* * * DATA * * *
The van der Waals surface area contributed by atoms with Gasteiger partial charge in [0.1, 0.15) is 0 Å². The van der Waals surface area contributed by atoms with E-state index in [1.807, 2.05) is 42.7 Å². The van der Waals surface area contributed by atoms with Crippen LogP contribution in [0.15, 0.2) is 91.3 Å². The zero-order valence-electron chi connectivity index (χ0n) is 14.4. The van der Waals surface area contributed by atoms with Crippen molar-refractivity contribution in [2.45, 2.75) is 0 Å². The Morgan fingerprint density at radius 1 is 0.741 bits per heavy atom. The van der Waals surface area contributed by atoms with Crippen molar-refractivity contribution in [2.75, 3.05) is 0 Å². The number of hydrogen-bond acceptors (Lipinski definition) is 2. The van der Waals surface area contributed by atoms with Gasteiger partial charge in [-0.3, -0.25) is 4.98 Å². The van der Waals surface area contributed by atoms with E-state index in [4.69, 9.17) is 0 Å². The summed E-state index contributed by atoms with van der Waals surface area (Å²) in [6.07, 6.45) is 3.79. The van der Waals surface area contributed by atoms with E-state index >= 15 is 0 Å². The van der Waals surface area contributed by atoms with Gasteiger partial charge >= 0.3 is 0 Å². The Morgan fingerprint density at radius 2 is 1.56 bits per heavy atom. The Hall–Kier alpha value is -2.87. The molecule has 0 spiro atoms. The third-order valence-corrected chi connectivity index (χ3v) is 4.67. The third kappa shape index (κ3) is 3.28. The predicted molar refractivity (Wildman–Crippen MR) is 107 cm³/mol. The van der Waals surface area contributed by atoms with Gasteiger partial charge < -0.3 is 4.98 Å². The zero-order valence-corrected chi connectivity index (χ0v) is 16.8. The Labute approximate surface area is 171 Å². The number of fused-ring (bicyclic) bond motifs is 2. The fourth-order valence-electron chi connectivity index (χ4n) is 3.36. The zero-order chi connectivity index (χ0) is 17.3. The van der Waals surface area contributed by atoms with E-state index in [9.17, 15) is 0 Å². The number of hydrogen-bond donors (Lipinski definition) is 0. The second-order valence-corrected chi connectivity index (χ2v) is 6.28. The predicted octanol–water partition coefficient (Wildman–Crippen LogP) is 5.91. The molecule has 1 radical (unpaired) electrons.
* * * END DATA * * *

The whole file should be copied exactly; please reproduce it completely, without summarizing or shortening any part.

The van der Waals surface area contributed by atoms with Gasteiger partial charge in [0.1, 0.15) is 0 Å². The van der Waals surface area contributed by atoms with E-state index in [1.807, 2.05) is 42.7 Å². The van der Waals surface area contributed by atoms with Crippen LogP contribution in [0.15, 0.2) is 91.3 Å². The zero-order valence-electron chi connectivity index (χ0n) is 14.4. The van der Waals surface area contributed by atoms with Crippen molar-refractivity contribution in [2.45, 2.75) is 0 Å². The Morgan fingerprint density at radius 1 is 0.741 bits per heavy atom. The van der Waals surface area contributed by atoms with Crippen molar-refractivity contribution in [2.75, 3.05) is 0 Å². The number of hydrogen-bond acceptors (Lipinski definition) is 2. The van der Waals surface area contributed by atoms with Gasteiger partial charge in [-0.3, -0.25) is 4.98 Å². The van der Waals surface area contributed by atoms with E-state index in [4.69, 9.17) is 0 Å². The summed E-state index contributed by atoms with van der Waals surface area (Å²) in [6.07, 6.45) is 3.79. The van der Waals surface area contributed by atoms with E-state index >= 15 is 0 Å². The van der Waals surface area contributed by atoms with Gasteiger partial charge >= 0.3 is 0 Å². The Morgan fingerprint density at radius 2 is 1.56 bits per heavy atom. The Hall–Kier alpha value is -2.87. The molecule has 0 spiro atoms. The third-order valence-corrected chi connectivity index (χ3v) is 4.67. The third kappa shape index (κ3) is 3.28. The predicted molar refractivity (Wildman–Crippen MR) is 107 cm³/mol. The van der Waals surface area contributed by atoms with Gasteiger partial charge < -0.3 is 4.98 Å². The zero-order valence-corrected chi connectivity index (χ0v) is 16.8. The Labute approximate surface area is 171 Å². The number of fused-ring (bicyclic) bond motifs is 2. The fourth-order valence-electron chi connectivity index (χ4n) is 3.36. The zero-order chi connectivity index (χ0) is 17.3. The van der Waals surface area contributed by atoms with E-state index in [9.17, 15) is 0 Å². The number of hydrogen-bond donors (Lipinski definition) is 0. The second-order valence-corrected chi connectivity index (χ2v) is 6.28. The predicted octanol–water partition coefficient (Wildman–Crippen LogP) is 5.91. The molecule has 1 radical (unpaired) electrons.